There are many other things to appreciate about this movie too. Spider-Man, although not alone, is battling threats without the guidance of Tony Stark. Homecoming was a great, fun movie but it did rely on that mentoring aspect which no longer exists. This time, Peter is carrying the hero role by himself (mostly). Enter Mysterio, the other world-saver. Mysterio’s power, if you’re unfamiliar with the character, is to manipulate the surroundings in a way that can cause confusion and disorientation. The way they show this in the film is super trippy, but also eerily reminiscent of our other recent Spider-Man movie, the animated feature Into the Spider-Verse. The quality here was top-notch, and I think just as good as the animated movie’s use of CGI. Another great element was, of course, Tom Holland’s acting. The kid is amazing and I’m so glad that Disney decided to go with a younger actor this time around, because unlike Tobey Maguire and Andrew Garfield, looking at Tom I can actually believe that he’s 18 years old. His struggle with emotions and loss and love reflect his supposed age much better than either of the previous Spider-Men. But honestly, he is the youngest Avenger, so why pretend like he’s a completely mature human? He’s still in high school, more prone to making mistakes and the weight of a loss is a heavy and complicated process for him. But through it all he is lovable and quirky and awkward and funny and heroic all rolled into one, and it just works. They keep this movie as much a coming-of-age story as they do a superhero narrative, and I really appreciate that decision being made. This movie doesn’t have a Keaton-quality villain (in my opinion), but the villain this time is still able to propel Spider-Man forward in both his maturity and understanding of responsibility in much the same way. And that also leaves plenty of room for Holland to shine. It also helps that Parker has several other really solid actors and characters surrounding him to help pull off this adventure, both in his friends and foes. Without giving anything major away in this film (notably who is friend and who is foe), I’ll just list a few notable characters:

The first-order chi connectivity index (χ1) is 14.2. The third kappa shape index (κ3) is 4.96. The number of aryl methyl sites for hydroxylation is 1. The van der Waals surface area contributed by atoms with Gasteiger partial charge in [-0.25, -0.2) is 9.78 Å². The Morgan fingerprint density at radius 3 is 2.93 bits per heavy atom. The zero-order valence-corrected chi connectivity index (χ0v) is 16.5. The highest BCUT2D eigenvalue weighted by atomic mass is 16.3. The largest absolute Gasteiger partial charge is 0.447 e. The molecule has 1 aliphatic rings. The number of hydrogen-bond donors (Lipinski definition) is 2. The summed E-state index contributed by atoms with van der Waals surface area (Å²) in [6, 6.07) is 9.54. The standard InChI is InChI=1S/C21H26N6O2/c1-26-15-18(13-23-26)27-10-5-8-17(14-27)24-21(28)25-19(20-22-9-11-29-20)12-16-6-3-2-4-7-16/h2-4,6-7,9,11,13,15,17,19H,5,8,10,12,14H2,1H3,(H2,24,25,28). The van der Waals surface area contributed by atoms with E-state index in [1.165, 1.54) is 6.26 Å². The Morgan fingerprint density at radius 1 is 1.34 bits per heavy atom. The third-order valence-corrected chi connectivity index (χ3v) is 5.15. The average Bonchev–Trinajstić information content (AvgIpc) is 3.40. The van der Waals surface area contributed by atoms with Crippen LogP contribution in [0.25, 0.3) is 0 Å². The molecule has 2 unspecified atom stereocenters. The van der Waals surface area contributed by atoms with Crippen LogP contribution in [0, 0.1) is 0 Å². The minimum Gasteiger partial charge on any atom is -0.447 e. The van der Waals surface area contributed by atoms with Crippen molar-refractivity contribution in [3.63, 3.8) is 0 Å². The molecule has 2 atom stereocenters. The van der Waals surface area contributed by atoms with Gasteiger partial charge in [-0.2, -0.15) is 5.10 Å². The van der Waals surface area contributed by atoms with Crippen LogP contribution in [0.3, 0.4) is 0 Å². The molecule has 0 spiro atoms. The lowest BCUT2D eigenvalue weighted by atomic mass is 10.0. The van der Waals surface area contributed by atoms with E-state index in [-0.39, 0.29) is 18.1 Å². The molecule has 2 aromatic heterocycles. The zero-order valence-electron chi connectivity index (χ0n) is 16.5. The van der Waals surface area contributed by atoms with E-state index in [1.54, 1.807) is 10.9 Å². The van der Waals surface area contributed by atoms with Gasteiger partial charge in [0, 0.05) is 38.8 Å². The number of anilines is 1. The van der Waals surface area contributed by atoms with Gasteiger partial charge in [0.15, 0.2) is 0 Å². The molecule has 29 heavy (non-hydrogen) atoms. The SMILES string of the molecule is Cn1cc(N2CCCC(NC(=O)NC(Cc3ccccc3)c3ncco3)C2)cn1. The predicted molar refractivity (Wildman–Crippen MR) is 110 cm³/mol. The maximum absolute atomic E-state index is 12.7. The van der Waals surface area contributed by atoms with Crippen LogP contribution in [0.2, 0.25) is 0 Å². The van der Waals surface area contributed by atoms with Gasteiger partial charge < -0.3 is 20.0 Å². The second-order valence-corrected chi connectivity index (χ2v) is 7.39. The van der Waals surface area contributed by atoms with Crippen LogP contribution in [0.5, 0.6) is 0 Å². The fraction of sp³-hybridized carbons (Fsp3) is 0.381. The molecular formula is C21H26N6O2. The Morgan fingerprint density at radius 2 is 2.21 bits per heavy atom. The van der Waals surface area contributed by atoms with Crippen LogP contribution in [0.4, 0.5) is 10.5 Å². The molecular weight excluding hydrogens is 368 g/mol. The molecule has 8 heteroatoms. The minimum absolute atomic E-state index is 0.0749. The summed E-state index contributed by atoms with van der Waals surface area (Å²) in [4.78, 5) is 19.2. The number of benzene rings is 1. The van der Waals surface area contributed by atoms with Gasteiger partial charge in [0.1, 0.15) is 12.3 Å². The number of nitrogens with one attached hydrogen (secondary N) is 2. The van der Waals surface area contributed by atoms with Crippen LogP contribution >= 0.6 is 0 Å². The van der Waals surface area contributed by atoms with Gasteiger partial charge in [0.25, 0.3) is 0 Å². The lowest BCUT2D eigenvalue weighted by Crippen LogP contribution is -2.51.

Ned – Dorky and funny, Peter’s best friend is one of the few who know his superhero identity and he does a great job of maintaining his role as Spider-Man’s sidekick while also supporting and encouraging him as a friend.
MJ – I wasn’t sure about their approach to the new Mary Jane in the previous film, but it did feel like it could work and now I’m quite certain of it. Her abrasive and awkward character play well with Peter’s and I’m genuinely excited to see where their budding relationship goes from here as it reminds us of our own awkwardness with a “first love” and the high-school dating scene.
Happy – Jon Favreau is back to reprise his role as Tony Stark’s former/now Peter’s assistant. Although he’s shown up in all three Iron Man films and briefly in both Spider-Man: Homecoming and Avengers: Endgame, he has also been an executive producer in all four Avengers films. In addition, since directing Iron Man and Iron Man 2, he’s been busy directing Cowboys and Aliens, Chef, The Jungle Book, The Chef Show (Netflix, so good!) and now The Lion King. The man has insane talent and the level of support that he gave RDJ’s character is now going directly to Tom Holland, so I’m just very happy (pun intended) to have him back.
Aunt May – Marisa Tomei plays Peter’s aunt and caretaker, but this time around you can definitely tell that she’s trying to keep a closer eye on Peter and the choices he makes, since she is also one of the few who know that he is Spider-Man. Her character is also given a side-fling in this film that I think will go over well moving forward and provides some very funny moments in the movie.
Mysterio – The man of mystery. His story of being from another Earth is surprising, but not altogether unbelievable given the events of Infinity War and Endgame. And his efforts to help defeat the Elementals after failing to do so on his own world are admirable, but can Peter and Nick Fury trust him? Well, you will have to go watch the movie to find out, because I’m not saying anything more about him! I mean, other than the fact that Jake Gyllenhaal gave a really good performance, but that’s nothing less than expected given his caliber of acting (Donnie Darko, Zodiac, Prisoners, Enemy, Nightcrawler, The Sisters Brothers, etc.).
So that’s kind of all I have for this one! I will note that a complete setup of technology and characters for the villainous “Sinister Six” is now complete, which means that we could potentially see a movie outside of the MCU with Spider-Man and all his foes sometime in the near future! Not sure how that would work or what it would look like, but it’s exciting nonetheless. Kevin Feige and the team pulled off another great Marvel film here, and now that Phase 3 is officially over we get a short break before Phase 4 starts up next year. I believe the MCU is slated to do five films in the next three years (don’t quote me, but obviously we will be getting plenty), so go see this movie and then take a breath while you can because the superheroes will be back soon! Cheers!